Last year, commodity prices and emerging markets dominated presentations by food & beverage company CEOs at the annual Consumer Analyst Group of New York (CAGNY). This year they still spoke about emerging markets, but hardly a word about commodity prices.
"We are serious about our international growth," Gary Rodkin, ConAgra CEO, told the audience. "And we intend to double our revenues from outside the U.S. in the next three to five years." That was a goal echoed by most of the food executives.
For Kraft Foods the talk was all about the later-this-year separation into two companies, one focusing on North American grocery products and the other on global snacks. "Our strong operating momentum provides a solid springboard as we prepare to launch two industry-leading public companies later this year," Chairman and CEO Irene Rosenfeld told the analysts Feb. 21-24. She will remain at the helm of the global snacks company.
All three of Kraft's regions – Europe, Developing Markets and North America – are benefiting from what she called a "virtuous cycle" of growth. In 2011, net revenues grew 10.5 percent overall, but growth was particularly impressive in developing markets (up 16.2 percent). Kraft Foods Europe grew 14.9 percent.
North America President Tony Vernon, who will become CEO of the grocery company following the separation, said net revenues grew 5.1 percent in his region last year. "Our momentum is palpable," he said. "With the foundation we're laying now, both our grocery and snack businesses will be well-positioned for success as stand-alone operations."
William Johnson, chairman and pres/CEO of H.J. Heinz Co., reiterated the company's longstanding interest in emerging markets … but he also paid heed to the company's solid base in the U.S. food market. Acknowledging the popularity of dollar stores and noting ACNielsen data that indicate consumer are buying smaller (read that: cheaper) sizes, he told the analysts Heinz was launching ketchup in pouches for 99 cents and Ore-Ida fries for $1.99. He also was reported to have said Heinz would be interested in buying assets from Pfizer's infant nutrition business, if that unit is sold.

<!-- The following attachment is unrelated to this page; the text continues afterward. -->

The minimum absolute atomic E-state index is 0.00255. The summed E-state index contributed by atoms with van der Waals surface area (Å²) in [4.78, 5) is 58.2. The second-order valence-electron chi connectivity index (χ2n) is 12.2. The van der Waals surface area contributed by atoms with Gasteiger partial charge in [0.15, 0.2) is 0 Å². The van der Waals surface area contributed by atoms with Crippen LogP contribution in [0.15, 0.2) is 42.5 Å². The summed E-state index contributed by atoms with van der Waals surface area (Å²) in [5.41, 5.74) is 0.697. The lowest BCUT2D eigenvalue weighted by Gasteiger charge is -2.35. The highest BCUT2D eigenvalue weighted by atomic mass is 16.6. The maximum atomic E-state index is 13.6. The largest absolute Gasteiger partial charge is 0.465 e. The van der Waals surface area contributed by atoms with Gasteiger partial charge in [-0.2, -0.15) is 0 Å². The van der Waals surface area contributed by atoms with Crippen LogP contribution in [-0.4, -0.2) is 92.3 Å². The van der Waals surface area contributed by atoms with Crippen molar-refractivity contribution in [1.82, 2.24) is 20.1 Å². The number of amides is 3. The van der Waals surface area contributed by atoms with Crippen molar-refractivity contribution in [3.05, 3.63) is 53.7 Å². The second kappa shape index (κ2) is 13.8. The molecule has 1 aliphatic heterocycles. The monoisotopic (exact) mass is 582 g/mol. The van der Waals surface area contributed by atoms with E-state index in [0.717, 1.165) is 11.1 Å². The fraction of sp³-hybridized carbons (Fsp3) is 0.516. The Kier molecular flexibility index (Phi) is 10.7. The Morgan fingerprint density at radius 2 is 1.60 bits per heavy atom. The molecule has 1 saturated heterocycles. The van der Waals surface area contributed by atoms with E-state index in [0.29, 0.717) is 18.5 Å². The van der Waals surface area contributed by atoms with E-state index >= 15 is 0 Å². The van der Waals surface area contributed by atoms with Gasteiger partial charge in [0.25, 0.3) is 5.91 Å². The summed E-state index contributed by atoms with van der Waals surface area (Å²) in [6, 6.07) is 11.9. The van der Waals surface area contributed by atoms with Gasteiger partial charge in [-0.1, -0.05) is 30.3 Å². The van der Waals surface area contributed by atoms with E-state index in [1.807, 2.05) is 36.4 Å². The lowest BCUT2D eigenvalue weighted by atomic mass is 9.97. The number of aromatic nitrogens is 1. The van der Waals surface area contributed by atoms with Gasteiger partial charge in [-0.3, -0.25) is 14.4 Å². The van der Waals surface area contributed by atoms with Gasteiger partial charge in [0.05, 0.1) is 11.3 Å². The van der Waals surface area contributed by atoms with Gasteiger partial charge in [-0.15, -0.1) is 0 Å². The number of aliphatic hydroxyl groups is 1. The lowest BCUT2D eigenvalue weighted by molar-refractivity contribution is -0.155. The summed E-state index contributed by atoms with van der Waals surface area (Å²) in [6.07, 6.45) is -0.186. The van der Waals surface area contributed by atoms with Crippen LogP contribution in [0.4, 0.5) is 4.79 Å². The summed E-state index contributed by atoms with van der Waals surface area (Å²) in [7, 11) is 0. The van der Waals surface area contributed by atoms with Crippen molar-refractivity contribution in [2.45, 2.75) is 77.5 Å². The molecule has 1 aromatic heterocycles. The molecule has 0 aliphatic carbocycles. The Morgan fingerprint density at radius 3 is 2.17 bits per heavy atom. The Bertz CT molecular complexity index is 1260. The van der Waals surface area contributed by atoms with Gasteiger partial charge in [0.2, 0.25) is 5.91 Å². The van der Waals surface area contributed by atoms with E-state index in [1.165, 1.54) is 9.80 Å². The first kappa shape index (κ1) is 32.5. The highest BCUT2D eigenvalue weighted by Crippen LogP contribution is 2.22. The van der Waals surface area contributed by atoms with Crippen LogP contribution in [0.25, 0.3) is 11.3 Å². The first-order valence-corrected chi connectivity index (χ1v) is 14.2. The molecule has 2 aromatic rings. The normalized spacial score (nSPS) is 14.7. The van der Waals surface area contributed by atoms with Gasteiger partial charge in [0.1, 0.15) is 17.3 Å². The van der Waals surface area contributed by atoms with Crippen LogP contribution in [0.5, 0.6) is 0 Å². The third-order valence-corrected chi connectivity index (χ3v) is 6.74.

Kellogg sounds excited to have landed the billion-dollar Pringles business from Procter & Gamble. "It will be easier to drive growth in the emerging markets through savory snacks than through changing people's breakfast habits and driving cereal," said John Bryant, pres/CEO. "What does the new Kellogg Co. look like after we close the Pringles [deal]? We'll have almost equivalent size between cereal and snacks. Both will be about 40 percent of the company. And then we have some exciting growth in our frozen business and specialty channels in the U.S. We'll be the world's largest cereal company, the world's second largest cookie cracker company and the world's second largest savory snack company giving us a good broad based platform for future growth."
It doesn't sound like General Mills' CEO agrees with Bryant. "We think the cereal category is poised for continued growth, as people around the world embrace the benefits of cereal," according to Ken Powell.
"Two decades ago, the U.S and Canada generated more than 60 percent of global cereal sales. Today, the majority of cereal sales are in markets outside of North America." And he said General Mills expects this split to widen, as international markets continue to grow at a faster pace. Powell also spent some time discussing opportunities in China – for cereal, Haagen-Dazs, Wanchai Ferry frozen products and snacks (Bugles and Trix).
Not long ago, reducing sodium was the mantra for Campbell Soup Co. Immediately after taking over as CEO last July, Denise Morrison shifted gears. "Consumers today crave novelty, bolder flavors and foods that help them feel alive, engaged and connected," Morrison told the analysts. "No company is connected to consumers' lives quite like Campbell, and we are well positioned to respond to the opportunities that the changing consumer landscape will present over the next decade."
She said Campbell is making progress on the three growth strategies:
- Stabilize and then profitably grow North America soup and simple meals
- Expand the company's international presence
- Continue to drive growth in healthy beverages and baked snacks.
"We are focused on rebuilding relationships with our existing consumers and establishing connections to new ones," she said. "Simply put, our mission is to reinvent our products and our company for a new era."
In addition to promising a doubling of international sales, ConAgra's Rodkin also emphasized private label as one of the three key elements of company growth this year. ConAgra always has had a significant private label business, and recall the company tried to buy Ralcorp last year to expand that base. The CEO also promised a Greek yogurt, "different than anyone else's," coming in June under the Healthy Choice brand.